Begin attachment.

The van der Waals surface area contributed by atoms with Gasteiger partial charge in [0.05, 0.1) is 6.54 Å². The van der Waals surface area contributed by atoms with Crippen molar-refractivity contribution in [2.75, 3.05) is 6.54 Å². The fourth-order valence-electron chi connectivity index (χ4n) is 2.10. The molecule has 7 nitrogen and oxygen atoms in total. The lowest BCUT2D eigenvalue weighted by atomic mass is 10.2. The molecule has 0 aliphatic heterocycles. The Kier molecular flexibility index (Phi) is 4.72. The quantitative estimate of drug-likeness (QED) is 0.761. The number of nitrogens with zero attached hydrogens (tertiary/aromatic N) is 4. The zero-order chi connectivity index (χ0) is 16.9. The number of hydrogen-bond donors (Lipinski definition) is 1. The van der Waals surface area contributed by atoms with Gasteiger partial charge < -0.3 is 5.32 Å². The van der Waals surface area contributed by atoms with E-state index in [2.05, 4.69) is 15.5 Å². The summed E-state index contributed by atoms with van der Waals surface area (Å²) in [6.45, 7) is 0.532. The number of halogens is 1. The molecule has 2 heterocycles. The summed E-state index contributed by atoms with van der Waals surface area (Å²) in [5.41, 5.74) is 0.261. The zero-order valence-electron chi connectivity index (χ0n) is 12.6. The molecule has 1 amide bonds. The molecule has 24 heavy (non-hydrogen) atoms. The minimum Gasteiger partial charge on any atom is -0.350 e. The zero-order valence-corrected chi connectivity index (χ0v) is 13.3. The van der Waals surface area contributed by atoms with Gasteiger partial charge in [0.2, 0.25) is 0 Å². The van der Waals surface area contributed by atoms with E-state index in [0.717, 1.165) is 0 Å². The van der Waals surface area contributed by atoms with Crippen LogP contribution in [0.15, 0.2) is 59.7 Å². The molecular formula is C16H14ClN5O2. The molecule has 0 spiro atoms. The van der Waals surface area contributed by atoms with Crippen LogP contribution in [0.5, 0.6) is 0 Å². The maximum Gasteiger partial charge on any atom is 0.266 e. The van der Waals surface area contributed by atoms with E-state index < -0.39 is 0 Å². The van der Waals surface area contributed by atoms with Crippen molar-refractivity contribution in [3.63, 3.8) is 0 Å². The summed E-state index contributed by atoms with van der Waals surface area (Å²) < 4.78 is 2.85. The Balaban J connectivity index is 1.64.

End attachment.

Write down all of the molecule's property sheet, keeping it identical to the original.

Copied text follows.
The van der Waals surface area contributed by atoms with Gasteiger partial charge in [0.05, 0.1) is 6.54 Å². The van der Waals surface area contributed by atoms with Crippen molar-refractivity contribution in [2.75, 3.05) is 6.54 Å². The fourth-order valence-electron chi connectivity index (χ4n) is 2.10. The molecule has 7 nitrogen and oxygen atoms in total. The lowest BCUT2D eigenvalue weighted by atomic mass is 10.2. The molecule has 0 aliphatic heterocycles. The Kier molecular flexibility index (Phi) is 4.72. The quantitative estimate of drug-likeness (QED) is 0.761. The number of nitrogens with zero attached hydrogens (tertiary/aromatic N) is 4. The zero-order chi connectivity index (χ0) is 16.9. The number of hydrogen-bond donors (Lipinski definition) is 1. The van der Waals surface area contributed by atoms with Gasteiger partial charge < -0.3 is 5.32 Å². The van der Waals surface area contributed by atoms with E-state index in [2.05, 4.69) is 15.5 Å². The summed E-state index contributed by atoms with van der Waals surface area (Å²) in [6.45, 7) is 0.532. The number of halogens is 1. The molecule has 2 heterocycles. The summed E-state index contributed by atoms with van der Waals surface area (Å²) in [5.41, 5.74) is 0.261. The zero-order valence-electron chi connectivity index (χ0n) is 12.6. The molecule has 1 amide bonds. The molecule has 24 heavy (non-hydrogen) atoms. The minimum Gasteiger partial charge on any atom is -0.350 e. The zero-order valence-corrected chi connectivity index (χ0v) is 13.3. The van der Waals surface area contributed by atoms with Gasteiger partial charge in [0.2, 0.25) is 0 Å². The van der Waals surface area contributed by atoms with E-state index in [0.717, 1.165) is 0 Å². The van der Waals surface area contributed by atoms with Crippen LogP contribution in [0.15, 0.2) is 59.7 Å². The molecular formula is C16H14ClN5O2. The molecule has 0 spiro atoms. The van der Waals surface area contributed by atoms with Crippen LogP contribution in [0.5, 0.6) is 0 Å². The maximum Gasteiger partial charge on any atom is 0.266 e. The van der Waals surface area contributed by atoms with E-state index < -0.39 is 0 Å². The van der Waals surface area contributed by atoms with Crippen molar-refractivity contribution in [3.63, 3.8) is 0 Å². The summed E-state index contributed by atoms with van der Waals surface area (Å²) < 4.78 is 2.85. The Balaban J connectivity index is 1.64.